Al-Zawahiri’s hiding place, showing his cozy relationship with a top Taliban official, signified that once again Al-Qaeda is entrenched in Afghanistan.

To this shattering revelation, the U.S. Secretary of State Antony Blinken riposted that by hosting and sheltering Zawahiri, the Taliban had “grossly” violated the 2020 Doha Agreement.

This stipulated that the U.S. withdrawal of forces from Afghanistan was conditional on the Taliban’s undertaking “not to co-operate with groups or individuals threatening the security of the United States and its allies” to “prevent them from recruiting, training and fundraising,” and not to “ host them.”

Blinken’s comment displayed an asinine and all-too revealing naivety. For this agreement was always worthless—as is any agreement made with manipulative, lying, cheating warlords, whether in Kabul or Tehran.

As the former British army commander in Afghanistan Richard Kemp wrote for Gatestone last October, the Taliban and Al-Qaeda were joined at the hip, with both Osama bin Laden and al-Zawahiri having sworn unbreakable allegiance to the Taliban’s leaders.

America’s withdrawal, he wrote, would mean that Al-Qaeda and other jihadists would now flow into Afghanistan to train, organize, establish global connections, plan attacks, and receive direction and funding.

According to Dr. Hans-Jakob Schindler, senior director of the Counter Extremism Project and former coordinator of the United Nations Security Council’s ISIL, Al-Qaeda and Taliban Sanctions Monitoring Team, al Zawahiri is most likely to be succeeded by a potentially even bolder operative, Saif al Adel, who is currently being harbored by Iran and can easily move to Afghanistan.

The United States has now returned to the point at which it all started: the axis between the Taliban and Al-Qaeda that led to 9/11 and put troops into Afghanistan in the first place.

Yet the Americans still don’t see it. Batting away concerns that Al-Qaeda was now back in Afghanistan, the National Security Council spokesman John Kirby insisted that the terrorist group’s leaders would now “think again” about hiding out in Kabul.

So for the Biden administration, it’s Groundhog Day over and over again. They appear to be incapable of learning from experience.

In fact, this is the third U.S. administration that has projected to itself and the world the fantasy of having made Afghanistan safe. Peace talks with the Taliban were started in secret by former President Barack Obama—a process that led to the Doha agreement signed by former President Donald Trump and whose timetable for withdrawal was accelerated so disastrously by Joe Biden.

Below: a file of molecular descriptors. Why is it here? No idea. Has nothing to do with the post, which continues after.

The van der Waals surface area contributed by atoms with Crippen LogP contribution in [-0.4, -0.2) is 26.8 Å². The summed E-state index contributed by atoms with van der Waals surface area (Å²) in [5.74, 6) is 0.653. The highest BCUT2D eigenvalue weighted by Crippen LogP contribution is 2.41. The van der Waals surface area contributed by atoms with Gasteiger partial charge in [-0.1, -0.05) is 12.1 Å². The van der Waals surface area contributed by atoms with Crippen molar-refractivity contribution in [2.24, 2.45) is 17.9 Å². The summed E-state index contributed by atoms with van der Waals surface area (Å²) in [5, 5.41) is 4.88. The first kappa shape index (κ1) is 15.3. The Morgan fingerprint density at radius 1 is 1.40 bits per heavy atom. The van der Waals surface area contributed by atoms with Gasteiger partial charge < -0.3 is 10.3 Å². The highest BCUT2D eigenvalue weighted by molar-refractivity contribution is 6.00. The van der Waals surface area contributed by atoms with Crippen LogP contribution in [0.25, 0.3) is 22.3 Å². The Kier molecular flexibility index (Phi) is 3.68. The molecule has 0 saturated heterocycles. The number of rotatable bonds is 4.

Despite Trump’s serious error over Afghanistan, when he pulled America out of the 2015 nuclear deal with Iran and resumed sanctions in 2018, he was the first U.S. president to stand up robustly to the Iranian regime since it came to power in 1979.

From the start, as the world’s principal terrorist state, Iran has not just perpetrated the murder of countless Western civilians but has also repeatedly attacked U.S. interests, as well as killing American and other coalition soldiers in Iraq.

Yet successive American presidents, along with British and European leaders, have chosen never to respond with condign robustness to this war being waged against them.

Aggressive tyrants are deterred only by the credible threat of force. Whether Western leaders have been right-wing isolationists, left-wing kumbaya dupes or, as with Obama, driven by a desire to even up the global score against the “oppressive” West, they have displayed deep reluctance to put their military forces in harm’s way. They have thus effectively presented the West’s throat to be cut.

As a result of this cowardice, myopia and even malice, the West is now in even greater peril from resurgent jihadists. And against the genocidal fanatics of Iran, Israel is girding itself—with the grimmest of determination—once again to stand alone.

Melanie Phillips, a British journalist, broadcaster and author, writes a weekly column for JNS. Currently a columnist for “The Times of London,” her personal and political memoir, “Guardian Angel,” has been published by Bombardier, which also published her first novel, “The Legacy.” Go to to access her work.